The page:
“Not my area of expertise … I always thought of it as an advocate group for exotic game hunters… My perception is that they help guys set up expensive, guided hunts … I think they cater to wealthy.”
These are the responses I got when I asked my deer hunting buddies what they knew about Safari Club International. I’m guessing you might have had similar assumptions, I certainly did. But the SCI lately has been making an effort to say no, that’s not all they’re about. In fact the SCI’s current tagline is “First for Hunters” and it’s been billed by some as an NRA equivalent for hunter’s rights. So does the SCI actually live up to its slogan? Is it first for hunters and not just a small privileged group of them? That’s what I was trying to figure out last week at the 2016 SCI convention.
Upon first walking out on the cavernous show floor at the SCI’s “Ultimate Hunter’s Market”, it became easy to see where some of these common perceptions come from. Row upon row of guide services or hunting lodge booths stretch as far as the eye can see, with the majority seeming to be for hunts in exotic locations like Africa, Argentina, New Zealand or some other far-flung locale. And as I strolled down the aisles, I saw high-dollar and high-fence operations commonly advertised as well. If I were to judge this book by it’s cover right out the gate, I’d say the stereotypes might be accurate. But I needed to do more digging.
“That perception certainly exists, but nothing could be further from the truth,” said SCI Director of Government Affairs Chip Burkhalter when I asked him about the above assumptions. On the contrary, he explained, less than 20 percent of SCI members travel overseas to hunt and the vast majority are “your typical everyday whitetail kind of guy.” Additionally, Burkhalter emphasized that the majority of the SCI’s advocacy work is aimed to benefit hunters of all types, across all parts of the country. For example, just over this past year the SCI’s State Affairs team worked to get approval for the Florida black bear hunt, helped to get Sunday hunting bans in part removed in Connecticut and North Carolina, and fought trophy importation bans at New York’s JFK airport. And on the federal level, significant work has been done to ensure pro-hunting legislation is passed, including recent efforts to advance the Sportsmen’s Act.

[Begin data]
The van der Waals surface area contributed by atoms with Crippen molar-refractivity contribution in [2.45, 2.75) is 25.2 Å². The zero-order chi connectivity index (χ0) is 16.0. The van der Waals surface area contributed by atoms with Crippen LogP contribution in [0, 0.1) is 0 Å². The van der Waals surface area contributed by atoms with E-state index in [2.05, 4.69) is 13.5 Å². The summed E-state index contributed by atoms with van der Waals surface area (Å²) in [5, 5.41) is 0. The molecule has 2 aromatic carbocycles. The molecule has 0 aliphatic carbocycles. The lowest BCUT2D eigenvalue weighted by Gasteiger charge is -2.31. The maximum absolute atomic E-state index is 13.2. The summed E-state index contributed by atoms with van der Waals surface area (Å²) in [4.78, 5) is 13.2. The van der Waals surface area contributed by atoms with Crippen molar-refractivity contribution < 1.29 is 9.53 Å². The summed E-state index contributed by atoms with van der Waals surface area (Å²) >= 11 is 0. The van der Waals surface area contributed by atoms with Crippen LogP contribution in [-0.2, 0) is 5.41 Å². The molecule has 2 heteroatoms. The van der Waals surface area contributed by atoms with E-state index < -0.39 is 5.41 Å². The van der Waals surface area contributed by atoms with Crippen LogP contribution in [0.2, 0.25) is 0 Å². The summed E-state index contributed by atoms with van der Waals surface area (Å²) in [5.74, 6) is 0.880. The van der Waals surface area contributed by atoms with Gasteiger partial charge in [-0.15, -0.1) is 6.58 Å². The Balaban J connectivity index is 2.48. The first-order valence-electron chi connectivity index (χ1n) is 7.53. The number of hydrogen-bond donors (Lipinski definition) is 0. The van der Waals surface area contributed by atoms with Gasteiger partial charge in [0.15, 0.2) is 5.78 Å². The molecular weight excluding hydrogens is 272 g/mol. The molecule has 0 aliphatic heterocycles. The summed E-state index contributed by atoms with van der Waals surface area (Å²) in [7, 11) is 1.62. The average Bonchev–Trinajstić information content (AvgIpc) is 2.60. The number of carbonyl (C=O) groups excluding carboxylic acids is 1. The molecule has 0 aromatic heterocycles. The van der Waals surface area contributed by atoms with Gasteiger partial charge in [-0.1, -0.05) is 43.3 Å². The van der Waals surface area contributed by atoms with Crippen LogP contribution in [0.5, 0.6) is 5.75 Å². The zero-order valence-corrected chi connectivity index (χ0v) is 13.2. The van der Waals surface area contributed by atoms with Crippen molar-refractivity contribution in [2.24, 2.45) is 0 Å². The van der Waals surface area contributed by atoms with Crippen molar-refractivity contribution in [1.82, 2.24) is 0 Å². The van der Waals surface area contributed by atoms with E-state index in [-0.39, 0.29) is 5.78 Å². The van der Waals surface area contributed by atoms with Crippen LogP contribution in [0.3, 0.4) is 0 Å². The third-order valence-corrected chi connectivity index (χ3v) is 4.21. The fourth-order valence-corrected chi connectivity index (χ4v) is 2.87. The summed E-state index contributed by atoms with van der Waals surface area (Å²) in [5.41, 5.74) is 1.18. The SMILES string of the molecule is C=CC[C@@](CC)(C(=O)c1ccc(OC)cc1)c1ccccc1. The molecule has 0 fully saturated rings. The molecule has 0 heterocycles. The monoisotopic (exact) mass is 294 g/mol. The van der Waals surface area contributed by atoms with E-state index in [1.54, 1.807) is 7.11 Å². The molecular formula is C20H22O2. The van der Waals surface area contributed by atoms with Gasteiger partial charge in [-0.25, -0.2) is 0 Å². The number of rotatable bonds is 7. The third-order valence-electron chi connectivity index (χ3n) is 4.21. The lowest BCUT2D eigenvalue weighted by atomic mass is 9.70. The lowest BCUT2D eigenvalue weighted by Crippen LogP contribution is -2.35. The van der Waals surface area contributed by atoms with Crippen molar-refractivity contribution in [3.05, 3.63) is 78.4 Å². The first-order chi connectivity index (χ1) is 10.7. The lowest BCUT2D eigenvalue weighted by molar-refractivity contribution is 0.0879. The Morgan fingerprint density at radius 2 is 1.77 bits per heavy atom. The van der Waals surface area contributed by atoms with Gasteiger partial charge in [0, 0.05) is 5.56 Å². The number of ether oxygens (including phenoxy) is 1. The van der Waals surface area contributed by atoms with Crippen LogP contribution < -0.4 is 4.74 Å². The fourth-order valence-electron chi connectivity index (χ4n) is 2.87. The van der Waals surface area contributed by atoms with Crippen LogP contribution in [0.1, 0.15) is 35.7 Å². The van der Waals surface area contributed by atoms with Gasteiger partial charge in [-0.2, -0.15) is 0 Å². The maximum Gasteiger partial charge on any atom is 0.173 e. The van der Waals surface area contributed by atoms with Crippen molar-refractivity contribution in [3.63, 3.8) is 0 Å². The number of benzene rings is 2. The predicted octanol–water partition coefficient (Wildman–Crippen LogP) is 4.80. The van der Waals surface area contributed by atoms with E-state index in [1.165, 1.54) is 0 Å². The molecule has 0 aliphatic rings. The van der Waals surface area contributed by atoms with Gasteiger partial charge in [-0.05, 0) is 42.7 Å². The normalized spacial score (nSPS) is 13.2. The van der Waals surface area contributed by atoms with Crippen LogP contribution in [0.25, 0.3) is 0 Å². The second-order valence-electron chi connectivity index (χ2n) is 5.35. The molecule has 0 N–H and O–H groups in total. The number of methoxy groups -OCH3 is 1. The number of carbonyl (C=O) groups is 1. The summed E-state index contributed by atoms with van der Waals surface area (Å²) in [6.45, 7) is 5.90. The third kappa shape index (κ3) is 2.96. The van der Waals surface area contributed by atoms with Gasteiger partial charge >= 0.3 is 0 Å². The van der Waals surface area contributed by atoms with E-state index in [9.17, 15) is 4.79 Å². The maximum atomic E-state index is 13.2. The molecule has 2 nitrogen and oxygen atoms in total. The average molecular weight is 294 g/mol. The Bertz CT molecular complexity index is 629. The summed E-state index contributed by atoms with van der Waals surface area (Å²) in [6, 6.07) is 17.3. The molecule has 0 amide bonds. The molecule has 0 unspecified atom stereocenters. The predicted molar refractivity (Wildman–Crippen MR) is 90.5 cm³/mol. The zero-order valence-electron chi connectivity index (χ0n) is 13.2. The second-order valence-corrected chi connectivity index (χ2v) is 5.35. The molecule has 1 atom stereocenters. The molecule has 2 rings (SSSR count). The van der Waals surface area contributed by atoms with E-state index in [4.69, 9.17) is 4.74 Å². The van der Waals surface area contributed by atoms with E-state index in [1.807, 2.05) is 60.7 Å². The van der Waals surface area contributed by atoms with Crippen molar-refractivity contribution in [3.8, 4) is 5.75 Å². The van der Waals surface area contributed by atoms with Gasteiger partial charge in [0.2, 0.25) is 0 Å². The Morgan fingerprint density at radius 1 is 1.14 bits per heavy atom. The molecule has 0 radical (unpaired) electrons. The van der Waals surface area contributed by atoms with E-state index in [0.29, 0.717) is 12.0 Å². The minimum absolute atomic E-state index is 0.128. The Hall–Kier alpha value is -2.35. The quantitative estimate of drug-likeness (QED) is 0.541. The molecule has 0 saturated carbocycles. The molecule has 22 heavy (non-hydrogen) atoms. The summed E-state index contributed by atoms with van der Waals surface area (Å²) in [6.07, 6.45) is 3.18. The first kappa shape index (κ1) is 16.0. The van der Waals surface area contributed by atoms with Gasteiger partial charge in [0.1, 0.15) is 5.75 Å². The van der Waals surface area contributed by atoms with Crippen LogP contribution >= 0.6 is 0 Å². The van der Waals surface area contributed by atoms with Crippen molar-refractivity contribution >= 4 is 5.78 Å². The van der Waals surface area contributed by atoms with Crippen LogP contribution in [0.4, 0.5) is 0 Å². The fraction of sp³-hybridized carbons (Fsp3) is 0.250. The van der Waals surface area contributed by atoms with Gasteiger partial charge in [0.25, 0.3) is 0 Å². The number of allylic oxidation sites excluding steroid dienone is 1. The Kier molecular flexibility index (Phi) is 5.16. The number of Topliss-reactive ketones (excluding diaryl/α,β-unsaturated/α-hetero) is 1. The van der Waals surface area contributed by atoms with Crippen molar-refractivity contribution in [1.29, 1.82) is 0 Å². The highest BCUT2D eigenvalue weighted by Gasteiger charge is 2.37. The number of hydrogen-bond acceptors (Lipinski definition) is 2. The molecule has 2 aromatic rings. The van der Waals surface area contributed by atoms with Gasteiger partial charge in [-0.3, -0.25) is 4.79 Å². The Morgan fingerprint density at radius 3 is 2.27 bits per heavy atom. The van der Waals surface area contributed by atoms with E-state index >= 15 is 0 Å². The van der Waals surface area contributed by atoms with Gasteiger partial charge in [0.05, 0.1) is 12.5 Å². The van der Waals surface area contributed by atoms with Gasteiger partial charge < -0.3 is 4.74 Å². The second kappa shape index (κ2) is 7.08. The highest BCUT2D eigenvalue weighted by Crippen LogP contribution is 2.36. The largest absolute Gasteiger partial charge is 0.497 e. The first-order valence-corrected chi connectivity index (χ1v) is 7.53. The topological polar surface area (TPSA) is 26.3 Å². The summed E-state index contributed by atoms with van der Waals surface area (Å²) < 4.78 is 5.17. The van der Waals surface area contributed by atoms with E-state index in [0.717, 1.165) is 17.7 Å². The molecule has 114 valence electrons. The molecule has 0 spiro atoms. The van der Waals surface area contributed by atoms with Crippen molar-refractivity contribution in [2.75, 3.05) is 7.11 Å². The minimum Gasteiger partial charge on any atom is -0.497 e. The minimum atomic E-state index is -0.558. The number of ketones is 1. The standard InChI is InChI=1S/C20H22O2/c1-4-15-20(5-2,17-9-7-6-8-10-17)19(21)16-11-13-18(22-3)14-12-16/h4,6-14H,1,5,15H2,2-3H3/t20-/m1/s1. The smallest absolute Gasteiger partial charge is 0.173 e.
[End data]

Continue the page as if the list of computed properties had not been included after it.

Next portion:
I also learned about the Safari Club International’s active conservation arm, which works through their SCI Foundation and spends approximately $1.5 million annually on conservation related programs (much of that in North America). According to Matt Eckert, Director of the SCI’s Department of Conservation, the SCI’s recent conservation projects in North America have included work related to New England moose populations and Montana elk, a reintroduction program for wood bison in Alaska and a predator-prey study in Michigan (my home state). This Michigan study in particular was of interest to me, given its focus on how increased predation and habitat changes have impacted whitetail deer populations in Michigan’s Upper Peninsula. The SCI Foundation has contributed $360,000 so far to this ongoing research effort which has resulted in updated forest management plans, efforts to secure and improve winter habitat for deer, 15 scientific publications and management recommendations that have impacted deer harvest quotes.
As the convention went on, I was increasingly impressed with the SCI’s work from an advocacy and conservation standpoint, but I still had my questions, in particular around their support of the captive deer industry, which many wildlife professionals point to as a significant threat to free-ranging wildlife and public support of fair-chase hunting. When discussing this with Burkhalter, he explained that while SCI does support high-fence hunters, they have strict criteria for what types of hunting environments are acceptable for inclusion in their record books – and he emphasized that these are not canned hunts. Matt Eckert, over on the conservation side of things, added that the SCI is active in CWD research and it’s implications on the transport of captive wildlife.
Is SCI for you? Maybe, or maybe not. But, there is a lot more to this organization than meets the eye.